alone to make a problem assessment, but in conjunction with the presence, or
lack thereof, of other flags and alerts.
P - Proxy Server
User appears to be connecting via a proxy server. Proxy servers are computers
that sit between the end user's and the internet. Instead of connection directly
to the internet, each and every request to and from the end user's machine and
the web server goes through the proxy server. Proxy users add a degree of
anonymity for web users as they hide the user's tru IP address and location.
Some corporations, universities, and other organizations, use proxy
servers to connect their internal intranets to the internet. However, many proxy
servers are "open", meaning that anyone can connected to other web sites through
the proxy server, and the web sites will see the IP address of the proxy server,
not the end user.
The proxy server flag alone does indicate a problem, but combined with other
flags or suspicious data, can increase the evidence that a problem exists.
Crawler, Spider, or Robot
User agent is an automated program. Not a human visitor. Advertisers should not
be billed for traffic from a web crawler or search engine spider. These programs
are used by search engines, ISPs, corporations, and now even individual users,
to index and store (cache) web pages. They work by loading known URLs and then
following all links on every page they arrive on. When the "follow" an
advertiser's paid link, a click is recorded, but these clicks should not be
billed to the advertiser.
Browser Cookies Disabled
disabled. For example, in Internet Explorer, this would be the highest setting ("Block All Cookies").
With cookies disabled, it is impossible to set the Unique ID field for this user. For this reason, it is important to watch for multiple clicks from the same IP address that are also flagged for No Cookies. In these cases, examination of other fields, such as Browser and Operatiing System, can help distinguish a unique or repeat clicker even without the unique ID present.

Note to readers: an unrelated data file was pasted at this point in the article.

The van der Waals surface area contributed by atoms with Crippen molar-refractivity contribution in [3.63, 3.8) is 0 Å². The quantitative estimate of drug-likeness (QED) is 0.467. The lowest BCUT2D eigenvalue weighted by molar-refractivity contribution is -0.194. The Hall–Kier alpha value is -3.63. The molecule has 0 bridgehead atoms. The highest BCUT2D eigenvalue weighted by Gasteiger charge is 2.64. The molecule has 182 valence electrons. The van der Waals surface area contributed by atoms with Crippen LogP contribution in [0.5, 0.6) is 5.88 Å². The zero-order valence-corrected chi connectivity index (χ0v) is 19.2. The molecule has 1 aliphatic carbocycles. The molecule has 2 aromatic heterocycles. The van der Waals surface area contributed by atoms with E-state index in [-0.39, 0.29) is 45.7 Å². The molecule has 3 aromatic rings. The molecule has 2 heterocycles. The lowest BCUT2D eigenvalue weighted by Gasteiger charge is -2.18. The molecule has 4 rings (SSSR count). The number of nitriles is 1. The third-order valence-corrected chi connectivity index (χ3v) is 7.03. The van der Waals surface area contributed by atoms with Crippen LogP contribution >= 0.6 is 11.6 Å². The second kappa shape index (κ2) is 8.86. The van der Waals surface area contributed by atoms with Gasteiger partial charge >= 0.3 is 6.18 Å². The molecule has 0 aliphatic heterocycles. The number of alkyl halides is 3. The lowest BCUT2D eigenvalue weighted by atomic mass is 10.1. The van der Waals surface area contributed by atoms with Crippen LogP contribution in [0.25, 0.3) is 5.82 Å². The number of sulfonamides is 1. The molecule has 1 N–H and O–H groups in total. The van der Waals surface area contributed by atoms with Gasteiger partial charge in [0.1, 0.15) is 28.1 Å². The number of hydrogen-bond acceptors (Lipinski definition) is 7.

W, W - Browser Window Size Alert
A common click fraud technique involves automatically opening your web site in
an invisible browser window or frame. Scripts on the abusers web page, or other methods, may
simulate clicks on your paid link for every visitor to their web site (or every n
visitor), even if the visitor does not click the link. In the case of an
invisible window, the user will never even be aware that their browser connected
with your site (through the paid link). In the case of a small window, the user
may see the window appear briefly and then disappear; again, recording a paid
click on your link. This scheme is difficult to detect with other methods
because the users are all real, the browsers are real browsers, and the IP
addresses and Unique IDs are different, as they would be for legitimate traffic.
CP - Captcha Validation Fail
Another great feature of ClickHawk is the ability to set a "trap" for robots,
crawlers, and other non-human visitors. CAPTACH is actually an acronym for
"Completely Automated Public Turing test to Tell Computers and Humans Apart".
You have undoubtedly run into Captcha validations many times. They present code
(made of of letters and numbers) in the form of an image, not text. The
characters are skews, deformed, or misaligned and designed to be unreadable to
the automated programs crawl the web clicking on all links and submitting all
forms they encounter.
ClickHawk users can optional set a Captcha screen on suspect IP address or User
ID. Once activated, clicks from that IP or ID will go to an intermediary
validation page first before being redirected to the advertiser's landing page.
It is important to note that whether or not the correct code is entered, the
visitor is always redirected to your landing page after the Captcha test. The
pass or fail is recorded for the advertiser's use but is transparent to the end
user. Click here to see an example of the ClickHawk Captcha validation page.